Completion of Young CAS Research Stays: Veronika K. Pettersen and Vadim Kimmelman
CAS bids farewell to two Young CAS projects that have advanced our understanding of human health and linguistic capacities.
Veronika K. Pettersen: "Infant Gut Microbiome Acquisition: Off to a Healthy Start"
Veronika K. Pettersen, Associate Professor at UiT The Arctic University of Norway (UiT), concluded her research stay this month, gathering her research group in the beautiful city of Tromsø. Veronika has been leading the Young CAS project Infant Gut Microbiome Acquisition: Off to a Healthy Start.
This project delves into the coexistence of humans and microorganisms, particularly focusing on the microbial community residing in the gut, known as the gut microbiome. This gut microbiome is a pivotal factor steering human health and disease trajectories. Veronika’s research emphasises the essential role of mother-to-child microbial transmission in the gut colonisation process, highlighting the maternal microbiome as the predominant source of an infant’s gut bacteria. The project also critically examines how contemporary lifestyles, especially the use of antibiotics shortly before and after birth, profoundly alter the microbiome seeding process, thus posing significant risks of acute infections and later chronic diseases to the child.
Vadim Kimmelman: "Whole-Entity Classifiers inSign Languages: A Multiperspective Approach"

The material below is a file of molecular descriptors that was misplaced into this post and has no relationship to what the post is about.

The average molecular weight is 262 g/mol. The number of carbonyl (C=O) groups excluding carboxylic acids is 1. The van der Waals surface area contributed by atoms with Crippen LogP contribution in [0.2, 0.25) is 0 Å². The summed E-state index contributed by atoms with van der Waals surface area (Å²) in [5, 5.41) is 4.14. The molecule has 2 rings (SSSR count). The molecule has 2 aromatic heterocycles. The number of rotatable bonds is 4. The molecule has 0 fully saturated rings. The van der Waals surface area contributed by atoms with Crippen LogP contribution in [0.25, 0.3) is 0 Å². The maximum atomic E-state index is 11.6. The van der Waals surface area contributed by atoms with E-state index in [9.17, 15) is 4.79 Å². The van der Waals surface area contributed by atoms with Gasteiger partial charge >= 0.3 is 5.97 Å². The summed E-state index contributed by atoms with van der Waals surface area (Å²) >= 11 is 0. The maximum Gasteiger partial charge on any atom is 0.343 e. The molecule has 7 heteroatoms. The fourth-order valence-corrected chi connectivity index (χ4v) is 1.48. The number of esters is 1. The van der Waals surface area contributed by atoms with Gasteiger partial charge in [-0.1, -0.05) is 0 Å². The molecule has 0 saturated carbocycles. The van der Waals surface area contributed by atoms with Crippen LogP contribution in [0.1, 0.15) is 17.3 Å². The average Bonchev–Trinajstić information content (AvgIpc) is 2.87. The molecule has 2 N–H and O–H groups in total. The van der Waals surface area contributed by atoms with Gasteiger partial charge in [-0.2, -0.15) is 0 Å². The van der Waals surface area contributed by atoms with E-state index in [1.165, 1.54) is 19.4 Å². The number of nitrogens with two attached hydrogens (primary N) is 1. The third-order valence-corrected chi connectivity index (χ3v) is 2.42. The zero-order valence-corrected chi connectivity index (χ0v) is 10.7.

Vadim Kimmelman, Professor at the University of Bergen (UiB), has dedicated his research stay to an intriguing exploration focused on a distinctive phenomenon in sign languages. Vadim’s project is titled Whole-Entity Classifiers in Sign Languages: A Multiperspective Approach. The project examines whole-entity classifiers—meaningful handshapes used to describe motion and location in various sign languages.
Vadim’s study occupies the intriguing intersection between language and gesture, offering a fresh lens through which the field of sign linguistics is examined and understood. The project encapsulates a multi-perspective analysis of classifiers across several sign languages, dissecting their structure and meaning while employing diverse frameworks and viewpoints. This multifaceted exploration not only enriches the understanding of classifiers but also bears significant implications for general linguistics and the broader study of human linguistic capacities and communication, elucidating which language components are universally present across signed and spoken languages and which are channel-dependent.
We would like to express our gratitude to Vadim and Veronika for their remarkable contributions to the Young CAS Programme. It has been immensely interesting for us to follow their projects over the last two years, and we wish them both every success in their future endeavours.